California Café is my favorite restaurant in Huaraz. Not only do they have the best breakfast deal in the world (scrambled eggs, diced potatoes, homemade bread, orange juice, and coffee for $4), delicious bacon, and bagel sandwiches, but they also organize an Ultimate Frisbee game every Friday. And when I can go, it’s the highlight of my week. Don’t get me wrong, life at site is going pretty great. I have some projects that are really starting to take off and they definitely bring some satisfaction to my Peace Corps life. But I also have a personal life and Ultimate Frisbee brings some satisfaction to that. Ultimate allows me to interact with other English speakers, make Peruvian friends (and practice Spanish with people who actually know how to speak Spanish), and feel like I know what I’m doing.
I try to align my necessary visits to Huaraz to buy project supplies, fruit, and food with Frisbee Fridays. On Thursday nights I often feel like a kid on Christmas Eve. Since I know I’ll be playing Ultimate the next day I can barely sleep. I’ll try to go to bed early with the knowledge that the sooner I go to bed the sooner I can wake up and get my Frisbee on. But I often lay in the dark, willing myself to sleep, but too wired to do so.
Friday mornings I jump out of bed, get ready quickly, and sling my trusty (but ripping) Targus backpack over my shoulders. After a forty minute walking descent, I jump on a combi, usually sitting in the last available (and least comfortable) seat. When I arrive in Huaraz thirty minutes later, I head straight to my favorite hostal to shower and change my clothes. Yes, I know it’s a little ridiculous to shower before running around for three hours but, after a week, my hair is so disgusting I can’t be seen in civilized company without washing it. Plus, walking around in flip flops, shorts, a tank top, a zip-up hoodie and my hair down is possibly the best feeling in the world.
I run my necessary errands and usually arrive to Café California a few hours before we leave, which is to say, on time. The menu board says to be there at 10:30 and my punctual Midwestern self always arrives by 10:30. The last time I played, we didn’t leave until 12:30. I don’t care, though, because it’s some good internet time and, if I’m feeling particularly flush with cash, I feast on a spinach, egg, and bacon salad.
We take taxis or combis to a field twenty minutes above Huaraz and get beautiful views of the city and surrounding mountains. After a casual warm up, the game begins and it’s great to be zoned in on something that doesn’t have to do with Peace Corps or projects. Three hours of running, being part of a team, and joking around. Three hours of competence, three hours of friendship, three hours of excellence.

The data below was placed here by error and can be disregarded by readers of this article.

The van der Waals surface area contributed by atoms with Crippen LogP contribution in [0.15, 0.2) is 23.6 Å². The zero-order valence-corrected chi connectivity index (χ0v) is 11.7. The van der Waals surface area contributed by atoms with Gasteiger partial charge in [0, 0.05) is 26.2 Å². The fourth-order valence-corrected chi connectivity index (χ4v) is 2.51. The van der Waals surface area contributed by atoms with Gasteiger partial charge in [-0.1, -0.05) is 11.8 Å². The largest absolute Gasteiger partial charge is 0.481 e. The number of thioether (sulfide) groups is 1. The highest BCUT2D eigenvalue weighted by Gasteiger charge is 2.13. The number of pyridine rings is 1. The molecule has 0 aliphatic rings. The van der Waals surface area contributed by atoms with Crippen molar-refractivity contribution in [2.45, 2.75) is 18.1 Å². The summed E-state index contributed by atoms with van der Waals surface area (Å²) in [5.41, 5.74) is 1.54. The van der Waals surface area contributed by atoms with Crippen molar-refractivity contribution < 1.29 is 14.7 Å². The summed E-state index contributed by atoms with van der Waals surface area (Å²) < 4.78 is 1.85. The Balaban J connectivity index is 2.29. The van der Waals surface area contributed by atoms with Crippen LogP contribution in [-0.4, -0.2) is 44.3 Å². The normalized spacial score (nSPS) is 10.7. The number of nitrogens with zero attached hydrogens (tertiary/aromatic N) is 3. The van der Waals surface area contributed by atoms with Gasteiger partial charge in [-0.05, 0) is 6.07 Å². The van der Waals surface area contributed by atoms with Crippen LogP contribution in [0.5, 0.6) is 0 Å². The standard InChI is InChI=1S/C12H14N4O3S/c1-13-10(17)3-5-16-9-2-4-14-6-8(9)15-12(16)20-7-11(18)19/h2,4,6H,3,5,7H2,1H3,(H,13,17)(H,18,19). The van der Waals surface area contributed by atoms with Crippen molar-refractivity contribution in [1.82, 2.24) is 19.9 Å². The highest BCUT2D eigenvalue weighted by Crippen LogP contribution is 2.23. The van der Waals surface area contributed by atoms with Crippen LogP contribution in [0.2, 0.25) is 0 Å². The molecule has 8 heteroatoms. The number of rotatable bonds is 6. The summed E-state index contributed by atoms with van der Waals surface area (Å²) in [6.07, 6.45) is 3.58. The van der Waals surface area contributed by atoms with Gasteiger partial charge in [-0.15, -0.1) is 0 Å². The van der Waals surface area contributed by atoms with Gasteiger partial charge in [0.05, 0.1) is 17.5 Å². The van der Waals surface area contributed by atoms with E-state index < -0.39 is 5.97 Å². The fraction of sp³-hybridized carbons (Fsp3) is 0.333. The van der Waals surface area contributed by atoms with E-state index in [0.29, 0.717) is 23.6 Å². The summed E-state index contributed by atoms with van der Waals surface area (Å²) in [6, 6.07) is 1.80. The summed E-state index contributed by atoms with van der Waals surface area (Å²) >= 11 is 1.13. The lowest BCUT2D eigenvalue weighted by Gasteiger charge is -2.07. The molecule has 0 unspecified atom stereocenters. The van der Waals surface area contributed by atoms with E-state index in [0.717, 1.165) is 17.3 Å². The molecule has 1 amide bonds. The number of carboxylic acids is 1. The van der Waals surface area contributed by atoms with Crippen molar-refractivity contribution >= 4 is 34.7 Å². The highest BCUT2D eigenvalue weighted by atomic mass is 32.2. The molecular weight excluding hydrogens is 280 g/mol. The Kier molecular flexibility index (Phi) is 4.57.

After Ultimate we all pile back into the taxis (though sometimes we can’t find enough taxis and I never complain about making the beautiful walk back to Huaraz with some friends), and go back to Café California. Everyone hangs out for a while, talking and eating the free chocho provided by the Café. To me, chocho is a mysterious thing. I hate beans. Other than canned green beans (preferably slathered in cream of mushroom soup and topped with fried onions), I absolutely, without a doubt, hate beans. Chocho is made of white beans (I don’t know what type. I hate beans.) and chopped up peppers marinated in lime juice. I hate beans but I love chocho. And I love sitting around Café California with my Frisbee friends, listening to the mixture of different languages that always flow around the place now that it’s tourist season. Spanish, English, French, German. Friends despite our linguistic differences.
After Frisbee, I meet up with a Peace Corps friend, Erica, to study for the GRE. Although this doesn’t sound fun, I think I always end up laughing more often than learning geometry and I’m okay with that. After our weekly study date, I pick up one last kilo of mandarinas (in season and delicious!) and catch my combi back to site.
I always arrive back in site smiling, refreshed and ready for the week ahead. Ultimate gives me a reason to eat well and exercise. It’s the reason I do yoga most nights, to stay flexible, and work my legs and core. It’s the reason I go for hikes when I have time, to stay in shape for running at altitude. Talking with non-English speaking friends at Café California gives me the Spanish practice that I’m so sorely lacking at site. My GRE study date with Erica forces me to study when I don’t want to.
And the laughing. The team work. The friendship. They’re the things that keep me going for another week.